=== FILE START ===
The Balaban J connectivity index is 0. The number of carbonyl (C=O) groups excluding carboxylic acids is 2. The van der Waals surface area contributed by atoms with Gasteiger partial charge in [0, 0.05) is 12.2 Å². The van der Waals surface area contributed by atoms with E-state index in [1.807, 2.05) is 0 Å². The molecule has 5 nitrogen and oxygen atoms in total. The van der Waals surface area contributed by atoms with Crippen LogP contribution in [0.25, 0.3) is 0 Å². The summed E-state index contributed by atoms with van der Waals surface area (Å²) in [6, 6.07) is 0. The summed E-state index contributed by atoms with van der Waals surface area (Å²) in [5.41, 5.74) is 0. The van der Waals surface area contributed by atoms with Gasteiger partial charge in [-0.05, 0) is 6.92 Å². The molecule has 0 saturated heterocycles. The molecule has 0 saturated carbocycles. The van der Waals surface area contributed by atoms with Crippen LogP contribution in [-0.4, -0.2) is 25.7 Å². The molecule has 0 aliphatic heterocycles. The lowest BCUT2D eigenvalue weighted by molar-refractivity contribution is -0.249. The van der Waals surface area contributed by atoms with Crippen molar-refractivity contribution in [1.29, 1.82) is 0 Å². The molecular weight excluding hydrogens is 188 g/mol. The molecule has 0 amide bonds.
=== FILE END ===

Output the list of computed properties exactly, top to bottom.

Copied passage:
The Balaban J connectivity index is 0. The number of carbonyl (C=O) groups excluding carboxylic acids is 2. The van der Waals surface area contributed by atoms with Gasteiger partial charge in [0, 0.05) is 12.2 Å². The van der Waals surface area contributed by atoms with E-state index in [1.807, 2.05) is 0 Å². The molecule has 5 nitrogen and oxygen atoms in total. The van der Waals surface area contributed by atoms with Crippen LogP contribution in [0.25, 0.3) is 0 Å². The summed E-state index contributed by atoms with van der Waals surface area (Å²) in [6, 6.07) is 0. The summed E-state index contributed by atoms with van der Waals surface area (Å²) in [5.41, 5.74) is 0. The van der Waals surface area contributed by atoms with Gasteiger partial charge in [-0.05, 0) is 6.92 Å². The molecule has 0 saturated heterocycles. The molecule has 0 saturated carbocycles. The van der Waals surface area contributed by atoms with Crippen LogP contribution in [-0.4, -0.2) is 25.7 Å². The molecule has 0 aliphatic heterocycles. The lowest BCUT2D eigenvalue weighted by molar-refractivity contribution is -0.249. The van der Waals surface area contributed by atoms with Crippen molar-refractivity contribution in [1.29, 1.82) is 0 Å². The molecular weight excluding hydrogens is 188 g/mol. The molecule has 0 amide bonds.